In an interview to CNBC-TV18, Ankit Miglani, deputy managing director, Uttam Galva gives details on the company's plans to scale up exports to achieve an equilibrium in the exports and domestic sales.
"Before 2008, our exports were 70% of our production. After the 2008 crisis, we moved to 70% domestic sales. So, we would like to diversify our product mix and reach an equilibrium of 50% domestic sales and 50% exports so that we can minimise our exposure to the fluctuations in the market," he says.
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Below is the edited transcript of Miglani's interview to CNBC-TV18.
Q: Give us some perspective in terms of this aggression that you all are planning to show on the export business side for Uttam Galva? How exactly do you want to go about it? What does it currently stand at? How much would you like to take it up to?
A: To be specific, our intention is not to focus on exports. Our intention is to focus on more value added products. That actually turns into a bigger thrust on the exports. What we want to do is diversify our risk. Before 2008, our exports were 70% of our production. After the 2008 crisis, we moved to 70% domestic sales. So, we would like to diversify our product mix and reach equilibrium of something like 50% domestic, 50% export so that we can minimise our exposure to the fluctuations in the market.
Q: Are you noticing a recovery? Is that why you are stepping up on the gas in export markets?
A: Absolutely not. We are not seeing any recovery in the global situation. Infact, the uncertainty is increasing every month. Next month we will have the Chinese New Year as well as the fiscal issue with United States. Then, in March there is the government taking control of the Chinese bureaucracy. There is going to be a lot of uncertainty in the next few months because we don’t have clarity on political policy, etc. However, it is important for us to continue to run at maximum capacity all through the year which is why we would like to have a diversified product mix so that we have an option where we can sell our products.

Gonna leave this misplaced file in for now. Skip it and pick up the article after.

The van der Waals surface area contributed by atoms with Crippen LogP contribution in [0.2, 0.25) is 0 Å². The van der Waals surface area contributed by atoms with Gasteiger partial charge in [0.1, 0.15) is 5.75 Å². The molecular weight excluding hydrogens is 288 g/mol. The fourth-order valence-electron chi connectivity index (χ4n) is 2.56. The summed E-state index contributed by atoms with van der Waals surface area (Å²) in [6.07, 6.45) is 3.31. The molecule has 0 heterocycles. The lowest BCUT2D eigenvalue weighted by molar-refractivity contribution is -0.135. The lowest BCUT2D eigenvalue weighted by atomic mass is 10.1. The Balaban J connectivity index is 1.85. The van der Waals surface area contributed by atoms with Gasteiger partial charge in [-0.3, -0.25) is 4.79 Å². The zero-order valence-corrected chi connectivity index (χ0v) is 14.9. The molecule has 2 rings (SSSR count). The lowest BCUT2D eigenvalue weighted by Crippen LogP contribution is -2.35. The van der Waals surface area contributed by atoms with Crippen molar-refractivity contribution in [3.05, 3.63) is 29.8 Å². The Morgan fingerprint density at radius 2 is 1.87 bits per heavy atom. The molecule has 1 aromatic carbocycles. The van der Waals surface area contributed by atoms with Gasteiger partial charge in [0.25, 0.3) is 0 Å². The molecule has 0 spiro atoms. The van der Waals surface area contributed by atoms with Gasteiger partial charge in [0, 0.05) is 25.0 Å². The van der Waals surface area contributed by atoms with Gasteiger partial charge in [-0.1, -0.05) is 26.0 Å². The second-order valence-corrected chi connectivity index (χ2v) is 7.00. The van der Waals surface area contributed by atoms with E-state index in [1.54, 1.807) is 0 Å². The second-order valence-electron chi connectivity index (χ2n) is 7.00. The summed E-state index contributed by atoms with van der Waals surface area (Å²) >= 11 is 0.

Q: How does this uncertainty translate to the steel market itself?
A: Primarily speaking, it is all about liquidity issues. Disposable income of corporates and individuals is at risk at this point, not only in China but in India, US and Europe as well. If there is less disposable income, clearly, there is going to be less consumption and more savings. The only place we can actually expect investment from, is the government which is why political policies are critical at this point. Indian GDP has about 29 percent of government’s spending, in China that’s much more. So, unless the government decides to spend money or print money, we are not going to see any uptake in demand.
Q: Finally, how does rupee depreciation impact you? Does it make life easier because you want to increase exports to 50%? Or does it make life tough because you have important inputs?
A: It doesn’t do either. It is entirely a pass through effect. Steel prices are always priced in dollars. All the raw materials are all priced in dollars. It makes a huge impact on consumers of steel because when the rupee appreciates, the price of steel in India will come down. When the dollar appreciates, the price will definitely become dearer. So in dollar terms, we don’t expect too much fluctuation in the price but in rupee terms, prices could be very volatile over the coming months.